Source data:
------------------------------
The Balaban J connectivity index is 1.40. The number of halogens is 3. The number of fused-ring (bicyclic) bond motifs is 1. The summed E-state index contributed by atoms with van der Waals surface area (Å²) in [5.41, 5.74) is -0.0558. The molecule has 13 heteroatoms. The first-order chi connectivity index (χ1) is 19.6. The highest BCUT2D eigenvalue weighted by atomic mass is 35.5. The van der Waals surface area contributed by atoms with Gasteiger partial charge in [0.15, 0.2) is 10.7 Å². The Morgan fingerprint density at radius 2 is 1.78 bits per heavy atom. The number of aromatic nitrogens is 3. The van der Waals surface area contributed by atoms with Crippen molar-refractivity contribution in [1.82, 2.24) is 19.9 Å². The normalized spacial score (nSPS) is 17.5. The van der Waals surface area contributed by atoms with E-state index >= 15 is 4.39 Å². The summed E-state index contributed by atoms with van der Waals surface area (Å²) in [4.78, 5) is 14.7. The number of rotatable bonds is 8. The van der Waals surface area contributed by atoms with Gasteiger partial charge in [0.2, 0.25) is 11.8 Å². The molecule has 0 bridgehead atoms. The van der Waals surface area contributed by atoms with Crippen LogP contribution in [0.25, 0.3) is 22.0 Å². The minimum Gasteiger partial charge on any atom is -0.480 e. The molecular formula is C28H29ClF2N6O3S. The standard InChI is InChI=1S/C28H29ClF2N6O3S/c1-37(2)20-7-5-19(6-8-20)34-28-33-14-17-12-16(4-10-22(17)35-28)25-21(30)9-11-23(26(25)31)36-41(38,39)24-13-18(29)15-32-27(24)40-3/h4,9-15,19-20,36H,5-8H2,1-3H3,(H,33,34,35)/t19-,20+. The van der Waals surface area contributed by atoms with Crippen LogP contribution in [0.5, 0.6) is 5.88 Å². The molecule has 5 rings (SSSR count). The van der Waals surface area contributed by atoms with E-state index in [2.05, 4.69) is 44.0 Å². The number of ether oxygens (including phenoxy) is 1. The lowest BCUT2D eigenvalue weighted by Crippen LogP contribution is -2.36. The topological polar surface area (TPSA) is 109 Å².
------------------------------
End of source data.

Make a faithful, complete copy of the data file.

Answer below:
The Balaban J connectivity index is 1.40. The number of halogens is 3. The number of fused-ring (bicyclic) bond motifs is 1. The summed E-state index contributed by atoms with van der Waals surface area (Å²) in [5.41, 5.74) is -0.0558. The molecule has 13 heteroatoms. The first-order chi connectivity index (χ1) is 19.6. The highest BCUT2D eigenvalue weighted by atomic mass is 35.5. The van der Waals surface area contributed by atoms with Gasteiger partial charge in [0.15, 0.2) is 10.7 Å². The Morgan fingerprint density at radius 2 is 1.78 bits per heavy atom. The number of aromatic nitrogens is 3. The van der Waals surface area contributed by atoms with Crippen molar-refractivity contribution in [1.82, 2.24) is 19.9 Å². The normalized spacial score (nSPS) is 17.5. The van der Waals surface area contributed by atoms with E-state index >= 15 is 4.39 Å². The summed E-state index contributed by atoms with van der Waals surface area (Å²) in [4.78, 5) is 14.7. The number of rotatable bonds is 8. The van der Waals surface area contributed by atoms with Gasteiger partial charge in [0.2, 0.25) is 11.8 Å². The molecule has 0 bridgehead atoms. The van der Waals surface area contributed by atoms with Crippen LogP contribution in [0.25, 0.3) is 22.0 Å². The minimum Gasteiger partial charge on any atom is -0.480 e. The molecular formula is C28H29ClF2N6O3S. The standard InChI is InChI=1S/C28H29ClF2N6O3S/c1-37(2)20-7-5-19(6-8-20)34-28-33-14-17-12-16(4-10-22(17)35-28)25-21(30)9-11-23(26(25)31)36-41(38,39)24-13-18(29)15-32-27(24)40-3/h4,9-15,19-20,36H,5-8H2,1-3H3,(H,33,34,35)/t19-,20+. The van der Waals surface area contributed by atoms with Crippen LogP contribution in [0.5, 0.6) is 5.88 Å². The molecule has 5 rings (SSSR count). The van der Waals surface area contributed by atoms with E-state index in [2.05, 4.69) is 44.0 Å². The number of ether oxygens (including phenoxy) is 1. The lowest BCUT2D eigenvalue weighted by Crippen LogP contribution is -2.36. The topological polar surface area (TPSA) is 109 Å².